Pretty much everything about making a self-driving car is difficult, but among the most difficult parts is making sure the vehicles know what pedestrians are doing — and what they’re about to do. Humanising Autonomy specializes in this, and hopes to become a ubiquitous part of people-focused computer vision systems worldwide.
The company has raised a $5.3 million seed round from an international group of investors on the strength of its AI system, which it claims outperforms humans and works on images from practically any camera you might find in a car these days.
HA’s tech is a set of machine learning modules trained to identify different pedestrian behaviors — is this person about to step into the street? Are they paying attention? Have they made eye contact with the driver? Are they on the phone? Things like that.
The company credits the robustness of its models to two main things. First, the variety of its data sources.
“Since day one we collected data from any type of source — CCTV cameras, dash cams of all resolutions, but also autonomous vehicle sensors,” said co-founder and CEO Maya Pindeus. “We’ve also built data partnerships and collaborated with different institutions, so we’ve been able to build a robust data set across different cities with different camera types, different resolutions and so on. That’s really benefited the system, so it works in nighttime, rainy Michigan situations, etc.”
Notably their models rely only on RGB data, forgoing any depth information that might come from lidar, another common sensor type. But Pindeus said that type of data isn’t by any means incompatible, it just isn’t as plentiful or relevant as real-world, visual-light footage.
In particular, HA was careful to acquire and analyze footage of accidents, because these are especially informative cases of failure of AVs or human drivers to read pedestrian intentions, or vice versa.
The second advantage Pindeus claimed is the modular nature of the models the company has created. There isn’t one single “what is that pedestrian doing” model, but a set of them that can be individually selected and tuned according to the autonomous agent’s or hardware’s needs.
“For instance, if you want to know if someone is distracted as they’re crossing the street. There’s a lot of things that we do as humans to tell if someone is distracted,” she said. “We have all these different modules that kind of come together to predict whether someone’s distracted, at risk, etc. This allows us to tune it to different environments, for instance London and Tokyo — people behave differently in different environments.”
“The other thing is processing requirements; Autonomous vehicles have a very strong GPU requirement,” she continued. “But because we build in these modules, we can adapt it to different processing requirements. Our software will run on a standard GPU when we integrate with level 4 or 5 vehicles, but then we work with aftermarket, retrofitting applications that don’t have as much power available, but the models still work with that. So we can also work across levels of automation.”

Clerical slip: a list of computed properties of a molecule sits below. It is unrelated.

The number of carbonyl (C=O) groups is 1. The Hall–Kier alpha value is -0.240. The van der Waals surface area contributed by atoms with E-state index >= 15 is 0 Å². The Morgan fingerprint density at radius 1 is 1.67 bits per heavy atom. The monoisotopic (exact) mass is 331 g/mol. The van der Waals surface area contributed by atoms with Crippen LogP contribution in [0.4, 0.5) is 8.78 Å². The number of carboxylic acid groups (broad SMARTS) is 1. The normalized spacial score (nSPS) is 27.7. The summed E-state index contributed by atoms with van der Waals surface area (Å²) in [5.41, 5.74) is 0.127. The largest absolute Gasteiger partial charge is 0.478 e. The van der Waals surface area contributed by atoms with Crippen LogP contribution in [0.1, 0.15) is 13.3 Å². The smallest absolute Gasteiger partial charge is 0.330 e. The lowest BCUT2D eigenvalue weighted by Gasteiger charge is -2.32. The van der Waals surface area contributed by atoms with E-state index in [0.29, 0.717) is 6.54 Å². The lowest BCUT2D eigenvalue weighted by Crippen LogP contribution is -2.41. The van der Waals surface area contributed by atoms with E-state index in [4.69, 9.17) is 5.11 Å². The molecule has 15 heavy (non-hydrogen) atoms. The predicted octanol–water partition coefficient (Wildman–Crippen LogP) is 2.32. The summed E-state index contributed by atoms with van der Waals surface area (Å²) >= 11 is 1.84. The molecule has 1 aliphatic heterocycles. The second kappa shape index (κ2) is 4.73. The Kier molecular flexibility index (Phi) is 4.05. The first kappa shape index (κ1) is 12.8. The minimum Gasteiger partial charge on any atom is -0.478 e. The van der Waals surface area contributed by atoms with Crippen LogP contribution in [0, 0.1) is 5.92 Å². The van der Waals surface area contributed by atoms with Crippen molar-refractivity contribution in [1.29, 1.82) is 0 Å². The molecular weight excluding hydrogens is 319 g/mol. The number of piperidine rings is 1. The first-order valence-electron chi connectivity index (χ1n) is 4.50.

The idea is that it makes little sense to aim only for the top levels of autonomy when really there are almost no such cars on the road, and mass deployment may not happen for years. In the meantime, however, there are plenty of opportunities in the sensing stack for a system that can simply tell the driver that there’s a danger behind the car, or activate automatic emergency braking a second earlier than existing systems.
While there are lots of papers published about detecting pedestrian behavior or predicting what a person in an image is going to do, there are few companies working specifically on that task. A full-stack sensing company focusing on lidar and RGB cameras needs to complete dozens or hundreds of tasks, depending on how you define them: object characterizations and tracking, watching for signs, monitoring nearby and distant cars and so on. It may be simpler for them and for manufacturers to license HA’s functioning and highly specific solution rather than build their own or rely on more generalized object tracking.
“There are also opportunities adjacent to autonomous vehicles,” pointed out Pindeus. Warehouses and manufacturing facilities use robots and other autonomous machines that would work better if they knew what workers around them were doing. Here the modular nature of the HA system works in its favor again — retraining only the parts that need to be retrained is a smaller task than building a new system from scratch.
Currently the company is working with mobility providers in Europe, the U.S. and Japan, including Daimler Mercedes Benz and Airbus. It’s got a few case studies in the works to show how its system can help in a variety of situations, from warning vehicles and pedestrians about each other at popular pedestrian crossings to improving path planning by autonomous vehicles on the road. The system can also look over reams of past footage and produce risk assessments of an area or time of day given the number and behaviors of pedestrians there.
The $5 million seed round, led by Anthemis, with Japan’s Global Brain, Germany’s Amplifier and SV’s Synapse Partners, will mostly be dedicated to commercializing the product, Pindeus said.
“The tech is ready, now it’s about getting it into as many stacks as possible, and strengthening those tier 1 relationships,” she said.
Obviously it’s a rich field to enter, but still quite a new one. The tech may be ready to deploy, but the industry won’t stand still, so you can be sure that Humanising Autonomy will move with it.